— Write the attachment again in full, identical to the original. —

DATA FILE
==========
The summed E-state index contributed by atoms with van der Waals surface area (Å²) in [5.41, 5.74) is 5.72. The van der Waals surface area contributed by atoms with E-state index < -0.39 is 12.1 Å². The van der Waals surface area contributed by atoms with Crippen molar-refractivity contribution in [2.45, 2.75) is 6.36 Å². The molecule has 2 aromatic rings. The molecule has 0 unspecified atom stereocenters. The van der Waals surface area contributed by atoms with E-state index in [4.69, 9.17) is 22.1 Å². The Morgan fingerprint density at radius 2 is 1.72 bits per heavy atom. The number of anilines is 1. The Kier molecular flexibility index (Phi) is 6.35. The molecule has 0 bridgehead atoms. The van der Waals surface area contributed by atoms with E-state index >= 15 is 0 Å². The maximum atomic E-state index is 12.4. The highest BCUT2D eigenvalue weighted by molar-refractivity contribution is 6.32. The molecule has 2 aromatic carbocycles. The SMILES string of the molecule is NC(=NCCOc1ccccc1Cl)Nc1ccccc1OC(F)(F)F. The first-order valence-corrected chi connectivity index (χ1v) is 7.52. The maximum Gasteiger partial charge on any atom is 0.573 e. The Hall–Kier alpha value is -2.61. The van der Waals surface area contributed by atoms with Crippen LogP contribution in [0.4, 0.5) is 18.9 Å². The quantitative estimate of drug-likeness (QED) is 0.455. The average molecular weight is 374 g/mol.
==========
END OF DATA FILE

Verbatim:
The summed E-state index contributed by atoms with van der Waals surface area (Å²) in [5.41, 5.74) is 5.72. The van der Waals surface area contributed by atoms with E-state index < -0.39 is 12.1 Å². The van der Waals surface area contributed by atoms with Crippen molar-refractivity contribution in [2.45, 2.75) is 6.36 Å². The molecule has 2 aromatic rings. The molecule has 0 unspecified atom stereocenters. The van der Waals surface area contributed by atoms with E-state index in [4.69, 9.17) is 22.1 Å². The Morgan fingerprint density at radius 2 is 1.72 bits per heavy atom. The number of anilines is 1. The Kier molecular flexibility index (Phi) is 6.35. The molecule has 0 bridgehead atoms. The van der Waals surface area contributed by atoms with E-state index >= 15 is 0 Å². The maximum atomic E-state index is 12.4. The highest BCUT2D eigenvalue weighted by molar-refractivity contribution is 6.32. The molecule has 2 aromatic carbocycles. The SMILES string of the molecule is NC(=NCCOc1ccccc1Cl)Nc1ccccc1OC(F)(F)F. The first-order valence-corrected chi connectivity index (χ1v) is 7.52. The maximum Gasteiger partial charge on any atom is 0.573 e. The Hall–Kier alpha value is -2.61. The van der Waals surface area contributed by atoms with Crippen LogP contribution in [0.4, 0.5) is 18.9 Å². The quantitative estimate of drug-likeness (QED) is 0.455. The average molecular weight is 374 g/mol.